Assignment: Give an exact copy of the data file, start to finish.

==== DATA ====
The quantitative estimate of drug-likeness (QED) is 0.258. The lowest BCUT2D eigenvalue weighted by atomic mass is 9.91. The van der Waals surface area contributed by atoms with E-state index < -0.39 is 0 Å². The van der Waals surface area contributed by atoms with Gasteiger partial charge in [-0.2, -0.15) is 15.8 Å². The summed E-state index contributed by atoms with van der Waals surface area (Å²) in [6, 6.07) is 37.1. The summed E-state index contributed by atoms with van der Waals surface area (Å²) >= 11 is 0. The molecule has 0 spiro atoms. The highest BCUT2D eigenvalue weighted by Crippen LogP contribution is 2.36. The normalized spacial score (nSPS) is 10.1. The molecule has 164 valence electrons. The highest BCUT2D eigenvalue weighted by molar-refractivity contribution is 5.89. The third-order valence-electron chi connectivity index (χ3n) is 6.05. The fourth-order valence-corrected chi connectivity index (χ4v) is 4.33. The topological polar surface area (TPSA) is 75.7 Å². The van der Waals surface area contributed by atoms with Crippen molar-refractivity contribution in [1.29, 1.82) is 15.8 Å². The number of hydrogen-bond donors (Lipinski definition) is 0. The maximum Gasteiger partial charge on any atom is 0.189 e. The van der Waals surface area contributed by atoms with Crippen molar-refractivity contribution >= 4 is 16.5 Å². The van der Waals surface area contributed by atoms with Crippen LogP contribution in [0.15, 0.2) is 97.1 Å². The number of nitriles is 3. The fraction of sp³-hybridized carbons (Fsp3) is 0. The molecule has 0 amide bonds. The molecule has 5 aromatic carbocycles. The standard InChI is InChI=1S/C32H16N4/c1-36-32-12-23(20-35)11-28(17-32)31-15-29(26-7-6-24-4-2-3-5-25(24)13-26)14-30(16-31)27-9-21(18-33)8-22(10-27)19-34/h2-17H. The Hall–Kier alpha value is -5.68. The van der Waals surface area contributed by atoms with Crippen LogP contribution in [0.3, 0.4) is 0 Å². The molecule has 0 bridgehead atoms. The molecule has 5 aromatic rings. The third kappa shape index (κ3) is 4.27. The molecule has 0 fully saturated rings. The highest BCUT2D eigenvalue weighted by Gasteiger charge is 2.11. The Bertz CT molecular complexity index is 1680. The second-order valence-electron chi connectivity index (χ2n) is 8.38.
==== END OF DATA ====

The quantitative estimate of drug-likeness (QED) is 0.258. The lowest BCUT2D eigenvalue weighted by atomic mass is 9.91. The van der Waals surface area contributed by atoms with E-state index < -0.39 is 0 Å². The van der Waals surface area contributed by atoms with Gasteiger partial charge in [-0.2, -0.15) is 15.8 Å². The summed E-state index contributed by atoms with van der Waals surface area (Å²) in [6, 6.07) is 37.1. The summed E-state index contributed by atoms with van der Waals surface area (Å²) >= 11 is 0. The molecule has 0 spiro atoms. The highest BCUT2D eigenvalue weighted by Crippen LogP contribution is 2.36. The normalized spacial score (nSPS) is 10.1. The molecule has 164 valence electrons. The highest BCUT2D eigenvalue weighted by molar-refractivity contribution is 5.89. The third-order valence-electron chi connectivity index (χ3n) is 6.05. The fourth-order valence-corrected chi connectivity index (χ4v) is 4.33. The topological polar surface area (TPSA) is 75.7 Å². The van der Waals surface area contributed by atoms with Crippen molar-refractivity contribution in [1.29, 1.82) is 15.8 Å². The number of hydrogen-bond donors (Lipinski definition) is 0. The maximum Gasteiger partial charge on any atom is 0.189 e. The van der Waals surface area contributed by atoms with Crippen molar-refractivity contribution >= 4 is 16.5 Å². The van der Waals surface area contributed by atoms with Crippen LogP contribution in [0.15, 0.2) is 97.1 Å². The number of nitriles is 3. The fraction of sp³-hybridized carbons (Fsp3) is 0. The molecule has 0 amide bonds. The molecule has 5 aromatic carbocycles. The standard InChI is InChI=1S/C32H16N4/c1-36-32-12-23(20-35)11-28(17-32)31-15-29(26-7-6-24-4-2-3-5-25(24)13-26)14-30(16-31)27-9-21(18-33)8-22(10-27)19-34/h2-17H. The Hall–Kier alpha value is -5.68. The van der Waals surface area contributed by atoms with Crippen LogP contribution in [0.3, 0.4) is 0 Å². The molecule has 0 bridgehead atoms. The molecule has 5 aromatic rings. The third kappa shape index (κ3) is 4.27. The molecule has 0 fully saturated rings. The highest BCUT2D eigenvalue weighted by Gasteiger charge is 2.11. The Bertz CT molecular complexity index is 1680. The second-order valence-electron chi connectivity index (χ2n) is 8.38.